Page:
There are no Employment Reviews when you're a REAL Writer

After six months at my new job, I find myself under a performance review time, and I'm worried. Why shouldn't I be? I haven't quit a job since I graduated high school, and I've had quite a few since then. Plus we recently had layoffs (3% of the company) in response to the economic crisis. And my peer evaluations were less than stellar. Most of my negatives came from my interpersonal communication or lack thereof.

Welcome to the problem that has persisted me all my life. And you know what, I'm sick of being told to change it. It's just who I am. Get used to it. I am sick and tired of being told I have this problem. It's not a problem. It's me. You simply interpret it as standoffishness because you're used to people gabbing about nothing. I don't need to make those connections. You know why I don't talk? Because it's exhausting. It taxes me mentally. It's the equivalent of going for a jog, every time I have to get up and talk to someone I don't know, or try to make a friend, or do anything social. I tortured myself all throughout high school and college because I believed that I had to get over this, that I had to approach strange people and think of something to say. It never got any better. And you know what, I'm done with that. I'm 27 years old, I'm not getting any better.

You know what, I'm comfortable with who I am. I've accepted that I'm not a talker. There's nothing wrong with that, and I'm sick of being told that there is. "Oh, why doesn't he talk?" "He should talk more." "Why doesn't he ever say anything?" I have nothing to say. The end. I don't need to get people to pay attention to me by blathering. I am an introvert - I need time to process what's being said before I can process a response, less I say something inconsiderate. We're a small minority, but we are who we are. And that won't change. I'm tired of being sorry for who I am.

This is why I say to peer evaluations, really, what's the point anymore? For one thing, there's no peer evaluation that can maintain professionality. They're all personal. They're always personal. Everything is personal. It's time people realized that. It's like trying to separate church and state, and then have the word God plastered over every government document. The two co-exist, and that co-existence must be acknowledged. Do I expect companies to do much about it? No, they're not into match-making. But if you want to know how your employees are doing, then why don't you spend time with them. The people conducting the review haven't spent an entire business day with me in the entire six months.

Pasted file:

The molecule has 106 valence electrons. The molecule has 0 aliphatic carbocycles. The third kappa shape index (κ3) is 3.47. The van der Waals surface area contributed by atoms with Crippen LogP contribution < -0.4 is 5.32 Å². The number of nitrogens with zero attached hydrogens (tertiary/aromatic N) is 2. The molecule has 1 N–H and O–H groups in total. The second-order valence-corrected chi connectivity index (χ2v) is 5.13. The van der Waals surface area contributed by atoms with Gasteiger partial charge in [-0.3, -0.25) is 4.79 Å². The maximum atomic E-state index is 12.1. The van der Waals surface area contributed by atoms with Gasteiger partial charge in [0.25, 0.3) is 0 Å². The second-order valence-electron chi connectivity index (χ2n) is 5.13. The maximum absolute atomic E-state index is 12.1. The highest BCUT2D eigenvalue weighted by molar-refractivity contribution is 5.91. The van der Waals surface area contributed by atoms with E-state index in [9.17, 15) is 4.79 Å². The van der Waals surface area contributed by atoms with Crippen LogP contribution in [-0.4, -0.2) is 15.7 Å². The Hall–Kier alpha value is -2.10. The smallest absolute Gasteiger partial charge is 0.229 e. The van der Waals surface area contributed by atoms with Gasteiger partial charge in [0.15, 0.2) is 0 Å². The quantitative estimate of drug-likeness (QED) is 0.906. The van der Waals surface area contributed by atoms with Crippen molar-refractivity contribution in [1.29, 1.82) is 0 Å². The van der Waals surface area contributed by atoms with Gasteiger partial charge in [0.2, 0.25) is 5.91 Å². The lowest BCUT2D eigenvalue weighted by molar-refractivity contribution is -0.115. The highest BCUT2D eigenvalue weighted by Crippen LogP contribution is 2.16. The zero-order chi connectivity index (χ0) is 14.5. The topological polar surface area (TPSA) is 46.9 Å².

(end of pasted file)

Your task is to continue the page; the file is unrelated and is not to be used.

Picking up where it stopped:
What does this have to do with writing? (gotta keep this a writing blog, you know) It has to do with criticism. You can't criticize the person, you have to criticize the work. Peer evaluations don't do that. Imagine if you had to write a peer evaluation for Hemingway or Stephen King during his drug addict days. I imagine they'd get low marks. The work of writing is like programming - they are both founded on individual achievement. The difference is you're writing a story for someone else, and you need to make sure the story goes right.

I'm most worried about whether or not I was too negative in my review. I had two options - "everything is fine, move along", or completely unload on them all the negatives. The safe tactic might have been option number 1, due to the layoffs and economic crisis. It might have been smarter to keep my head down and not make waves. But, there seem to be a lot of problems both in regard to my negative comments, and areas needing significant improvement that I just couldn't keep my mouth shut for. I wasn't bitchy, I used the jargon and double-speak to make it seem like it was everybody's problem, not just mine. I guess I've just always got to bite the hand that feeds. I guess that's a problem that's persisted me all my life too.

Maybe I'm feeling over-criticized lately because of this and the Vampire Family Story critique. I feel like everyone's on my case to "get it done". There's always going to be standards that I'm never going to measure up to. I'm not going to be the perfect employee. I'm not going to reach for what your goal for me is. I have my own goals, and they don't include improving my interpersonal skills.

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